Tuesday, January 3, 2012

Dry Counties

We live in one. A lot of Kentucky is "dry" meaning they do not allow the sale of alcohol here.  Some counties are "wet" where you can buy liquor at a store. And some are "damp" where you can buy it only in a restaurant. No bars in damp counties, either!
In the next town over, there is a roadhouse, we call it "Bubba's" in a fun way, not mean at all.  The first time we ate there it was the day we closed on the house here.  Around 7:00 am and there were a bunch of farmers debating how much money they would make if they legalized pot and they could just grow that.  Cracked us up and we could only understand some of what they were saying, as we hadn't gotten used to the accents, yet.  But I knew these were good guys, one talked about how he took care of his woman, another said if you had a good woman, you'd better take care of her.  These were hardworking guys and I respected them.  Not what I'd call a Bubba at all.  Not the "here, hold my beer and watch this" kind of attitude at all.  :)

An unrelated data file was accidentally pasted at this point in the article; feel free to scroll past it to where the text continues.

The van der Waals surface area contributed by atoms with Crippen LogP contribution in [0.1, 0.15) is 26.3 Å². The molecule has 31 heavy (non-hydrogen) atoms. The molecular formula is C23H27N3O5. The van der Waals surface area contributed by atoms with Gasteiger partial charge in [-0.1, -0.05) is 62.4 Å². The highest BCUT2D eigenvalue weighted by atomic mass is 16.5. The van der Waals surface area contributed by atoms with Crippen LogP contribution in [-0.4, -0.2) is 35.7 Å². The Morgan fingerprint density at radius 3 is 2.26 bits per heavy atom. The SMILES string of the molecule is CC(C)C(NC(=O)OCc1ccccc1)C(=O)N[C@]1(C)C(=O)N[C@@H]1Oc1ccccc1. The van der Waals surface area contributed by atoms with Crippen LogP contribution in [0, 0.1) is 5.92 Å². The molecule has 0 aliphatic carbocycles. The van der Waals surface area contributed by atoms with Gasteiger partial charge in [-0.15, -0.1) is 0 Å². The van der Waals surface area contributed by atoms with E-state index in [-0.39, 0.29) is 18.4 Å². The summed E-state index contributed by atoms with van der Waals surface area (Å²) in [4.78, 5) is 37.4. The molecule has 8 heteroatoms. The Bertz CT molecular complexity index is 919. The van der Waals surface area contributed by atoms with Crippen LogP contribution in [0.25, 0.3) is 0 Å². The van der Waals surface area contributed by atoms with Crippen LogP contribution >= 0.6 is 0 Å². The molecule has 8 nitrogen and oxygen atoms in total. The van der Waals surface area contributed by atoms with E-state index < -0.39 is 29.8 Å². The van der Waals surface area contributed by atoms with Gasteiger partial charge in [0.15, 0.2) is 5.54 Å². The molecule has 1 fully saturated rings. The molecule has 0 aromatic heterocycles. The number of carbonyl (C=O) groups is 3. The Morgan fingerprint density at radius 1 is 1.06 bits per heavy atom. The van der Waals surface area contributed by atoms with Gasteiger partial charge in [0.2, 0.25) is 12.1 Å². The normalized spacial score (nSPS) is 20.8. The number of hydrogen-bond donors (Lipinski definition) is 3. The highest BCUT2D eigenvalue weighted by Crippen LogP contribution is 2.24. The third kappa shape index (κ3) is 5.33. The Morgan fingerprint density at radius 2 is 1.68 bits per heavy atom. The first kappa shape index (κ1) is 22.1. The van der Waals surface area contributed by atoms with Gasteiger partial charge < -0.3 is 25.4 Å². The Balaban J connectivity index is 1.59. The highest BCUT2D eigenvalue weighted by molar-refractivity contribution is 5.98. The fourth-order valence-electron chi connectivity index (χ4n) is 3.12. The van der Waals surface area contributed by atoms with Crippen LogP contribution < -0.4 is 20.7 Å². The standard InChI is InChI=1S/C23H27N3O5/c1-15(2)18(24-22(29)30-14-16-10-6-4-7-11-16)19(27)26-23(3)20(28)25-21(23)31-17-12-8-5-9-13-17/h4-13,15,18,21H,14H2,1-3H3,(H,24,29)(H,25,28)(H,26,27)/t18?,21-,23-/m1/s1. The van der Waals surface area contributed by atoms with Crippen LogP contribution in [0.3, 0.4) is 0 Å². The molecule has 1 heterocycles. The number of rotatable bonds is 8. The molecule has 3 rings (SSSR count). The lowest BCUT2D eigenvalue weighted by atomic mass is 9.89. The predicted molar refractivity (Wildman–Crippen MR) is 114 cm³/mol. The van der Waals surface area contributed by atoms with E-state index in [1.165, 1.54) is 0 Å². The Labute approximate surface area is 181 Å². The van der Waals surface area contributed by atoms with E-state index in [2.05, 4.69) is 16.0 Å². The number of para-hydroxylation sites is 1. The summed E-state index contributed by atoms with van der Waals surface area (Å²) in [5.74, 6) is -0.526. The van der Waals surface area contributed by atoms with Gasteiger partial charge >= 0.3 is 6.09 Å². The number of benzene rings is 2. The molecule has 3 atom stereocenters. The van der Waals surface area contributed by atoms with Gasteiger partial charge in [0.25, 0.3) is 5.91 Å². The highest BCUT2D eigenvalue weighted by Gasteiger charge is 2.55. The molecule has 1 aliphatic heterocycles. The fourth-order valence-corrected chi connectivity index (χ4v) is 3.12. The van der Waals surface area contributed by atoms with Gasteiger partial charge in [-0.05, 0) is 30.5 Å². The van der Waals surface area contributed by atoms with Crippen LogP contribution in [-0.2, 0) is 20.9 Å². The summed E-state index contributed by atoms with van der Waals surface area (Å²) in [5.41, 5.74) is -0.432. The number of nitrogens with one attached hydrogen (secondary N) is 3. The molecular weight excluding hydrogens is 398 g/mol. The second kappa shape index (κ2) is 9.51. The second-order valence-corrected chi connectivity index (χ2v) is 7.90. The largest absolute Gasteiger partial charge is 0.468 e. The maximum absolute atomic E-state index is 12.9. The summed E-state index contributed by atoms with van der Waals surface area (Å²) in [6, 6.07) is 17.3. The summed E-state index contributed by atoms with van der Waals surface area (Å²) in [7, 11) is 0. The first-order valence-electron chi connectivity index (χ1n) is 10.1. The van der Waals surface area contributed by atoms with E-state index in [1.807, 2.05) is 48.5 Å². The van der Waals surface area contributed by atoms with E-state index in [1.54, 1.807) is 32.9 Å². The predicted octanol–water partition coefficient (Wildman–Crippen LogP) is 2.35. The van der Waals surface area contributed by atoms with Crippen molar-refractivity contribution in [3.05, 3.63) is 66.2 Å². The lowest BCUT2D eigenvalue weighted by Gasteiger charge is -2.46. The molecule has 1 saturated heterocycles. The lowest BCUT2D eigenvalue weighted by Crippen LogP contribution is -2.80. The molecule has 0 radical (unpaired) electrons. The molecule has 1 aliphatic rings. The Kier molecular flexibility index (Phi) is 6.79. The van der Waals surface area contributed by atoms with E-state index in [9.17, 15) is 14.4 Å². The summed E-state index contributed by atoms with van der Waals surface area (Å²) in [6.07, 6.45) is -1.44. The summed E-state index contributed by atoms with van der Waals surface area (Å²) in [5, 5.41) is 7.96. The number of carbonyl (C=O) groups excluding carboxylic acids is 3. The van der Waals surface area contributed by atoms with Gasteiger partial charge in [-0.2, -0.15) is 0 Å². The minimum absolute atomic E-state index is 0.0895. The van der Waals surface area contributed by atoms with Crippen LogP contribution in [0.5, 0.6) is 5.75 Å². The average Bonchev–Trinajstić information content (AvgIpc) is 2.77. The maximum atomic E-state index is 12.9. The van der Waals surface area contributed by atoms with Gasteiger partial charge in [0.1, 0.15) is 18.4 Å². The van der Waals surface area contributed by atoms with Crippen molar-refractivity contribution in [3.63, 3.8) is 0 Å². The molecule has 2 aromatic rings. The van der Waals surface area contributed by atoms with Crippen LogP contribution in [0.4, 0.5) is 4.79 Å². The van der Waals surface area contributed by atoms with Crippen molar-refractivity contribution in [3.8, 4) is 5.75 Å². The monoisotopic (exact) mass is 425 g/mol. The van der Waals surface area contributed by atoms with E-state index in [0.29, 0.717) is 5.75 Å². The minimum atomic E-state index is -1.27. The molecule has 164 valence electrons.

I was surprised there are are so many dry counties in the US.  A lot here in KY and throughout the south, 4 still in Florida (and I remember as a kid, hearing my folks talk about this or that county being dry).  83 counties in Alaska are dry (and I wonder just how many people live in those counties?) and about half of Mississippi is dry.



  1. Interesting. In Oregon we can buy beer and wine in grocery stores but hard liquor is only sold in state-licensed stores. I believe that will be on the ballot soon, following Costco's win in Washington.
    Can't say that we have less alcoholism or related problems than in California where it's freely available.

  2. In Minnesota, you could only buy beer, wine and liquor in the state licensed stores and bars. And the liquor stores were always closed on Sundays. Here in CA, anything goes. I bought my margarita makings at the grocery store, along with chicken for dinner. Love it, LOL!

  3. I grew up in a dry county in KY with dry counties all around us. We had people that would sell us liquor from there back door. We called them "bootleggers". The bootleggers would sell liquor to anyone no matter what age. So maybe dry a real good thing.